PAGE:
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Moment driver was killed in 15-car racing fireball carnage

TRIBUTES were paid to a popular driver who died after a high-speed crash during an IndyCar race in America.

Dan Wheldon was involved in a 15-vehicle crash while competing in yesterday's Las Vegas Indy 300.

The 33-year-old Briton was taken to hospital in a helicopter but died of his injuries.

IndyCar chief executive Randy Bernard told a press conference: "IndyCar is very sad to announce that Dan Wheldon has passed away from unsurvivable injuries."

Formula One star Lewis Hamilton led the tributes to Wheldon, and said it was an "extremely sad day".

Hamilton said: "Dan was a racer I'd followed throughout my career, as I often followed in his footsteps as we climbed the motorsport ladder in the UK.

"He was an extremely talented driver. As a British guy, who not only went over to the States but who twice won the Indy 500, he was an inspirational guy, and someone that every racing driver looked up to with respect and admiration."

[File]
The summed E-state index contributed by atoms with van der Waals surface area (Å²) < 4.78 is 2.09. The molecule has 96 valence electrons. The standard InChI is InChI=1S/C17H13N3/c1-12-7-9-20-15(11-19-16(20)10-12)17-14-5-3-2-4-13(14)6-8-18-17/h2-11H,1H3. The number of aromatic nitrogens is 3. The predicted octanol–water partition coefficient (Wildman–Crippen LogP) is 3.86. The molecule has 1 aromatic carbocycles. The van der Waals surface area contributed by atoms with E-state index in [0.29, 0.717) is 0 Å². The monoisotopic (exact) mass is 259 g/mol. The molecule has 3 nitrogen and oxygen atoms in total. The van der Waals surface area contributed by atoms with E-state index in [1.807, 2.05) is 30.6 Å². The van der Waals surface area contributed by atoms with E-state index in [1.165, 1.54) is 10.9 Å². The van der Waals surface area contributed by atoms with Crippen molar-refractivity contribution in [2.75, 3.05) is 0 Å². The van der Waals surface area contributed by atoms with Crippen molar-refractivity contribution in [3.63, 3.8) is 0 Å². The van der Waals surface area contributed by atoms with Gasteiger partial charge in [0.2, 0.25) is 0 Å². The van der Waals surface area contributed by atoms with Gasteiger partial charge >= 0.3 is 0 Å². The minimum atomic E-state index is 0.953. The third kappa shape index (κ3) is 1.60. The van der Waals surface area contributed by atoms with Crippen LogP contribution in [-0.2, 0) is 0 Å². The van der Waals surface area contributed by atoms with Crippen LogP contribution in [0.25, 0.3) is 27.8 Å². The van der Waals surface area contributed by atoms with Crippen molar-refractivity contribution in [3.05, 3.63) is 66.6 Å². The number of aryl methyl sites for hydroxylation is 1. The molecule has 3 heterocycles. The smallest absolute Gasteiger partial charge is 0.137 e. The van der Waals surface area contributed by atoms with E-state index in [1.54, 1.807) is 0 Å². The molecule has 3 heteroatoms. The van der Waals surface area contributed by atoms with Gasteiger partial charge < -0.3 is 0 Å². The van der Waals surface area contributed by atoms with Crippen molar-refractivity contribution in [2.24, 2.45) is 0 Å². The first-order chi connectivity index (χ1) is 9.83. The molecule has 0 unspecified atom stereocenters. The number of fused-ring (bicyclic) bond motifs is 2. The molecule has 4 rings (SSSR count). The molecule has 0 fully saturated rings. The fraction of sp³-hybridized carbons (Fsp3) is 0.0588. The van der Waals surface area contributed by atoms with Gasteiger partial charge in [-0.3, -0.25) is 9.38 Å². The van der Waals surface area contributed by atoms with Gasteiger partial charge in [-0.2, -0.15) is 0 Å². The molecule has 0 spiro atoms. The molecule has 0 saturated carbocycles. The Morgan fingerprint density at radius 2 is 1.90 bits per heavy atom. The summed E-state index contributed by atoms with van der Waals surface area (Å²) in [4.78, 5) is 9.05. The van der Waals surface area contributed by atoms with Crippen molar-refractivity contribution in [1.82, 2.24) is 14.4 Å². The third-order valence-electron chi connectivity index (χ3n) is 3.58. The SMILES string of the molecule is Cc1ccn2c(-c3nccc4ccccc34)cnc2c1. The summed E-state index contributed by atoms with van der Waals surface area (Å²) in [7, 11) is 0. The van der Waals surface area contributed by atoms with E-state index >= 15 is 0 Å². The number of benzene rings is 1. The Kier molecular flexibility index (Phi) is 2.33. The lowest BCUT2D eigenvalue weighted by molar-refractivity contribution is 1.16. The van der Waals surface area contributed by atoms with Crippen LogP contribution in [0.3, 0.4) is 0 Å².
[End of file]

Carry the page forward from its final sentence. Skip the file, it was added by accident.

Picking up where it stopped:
Wheldon had been in line to receive $5m (¤3.6m) had he won the race.

The accident happened on the race's 13th lap. The impact sent several burning cars flying through the air and smashing into the outside wall and catch fence.

With cars smouldering and debris littering the track, the race was red-flagged as crews worked on fences and removed the damaged cars.

Dario Franchitti -- who was confirmed as the IndyCar 2011 champion -- said there had been warning signs before the crash. "I could see within five laps people were starting to do crazy stuff." And Wheldon's former Andretti Green team-mate, who was not involved in the crash, said. "I love hard racing but that to me is not really what it's about. One small mistake..."

Formula One driver Jenson Button paid tribute to Wheldon on Twitter.

He wrote: "Just woken up to the most horrific news.. Dan Wheldon RIP..."

The Buckinghamshire-born Wheldon, a father of two who lived with his wife and sons in Florida, won 16 times in his IndyCar career and was the series champion in 2005.

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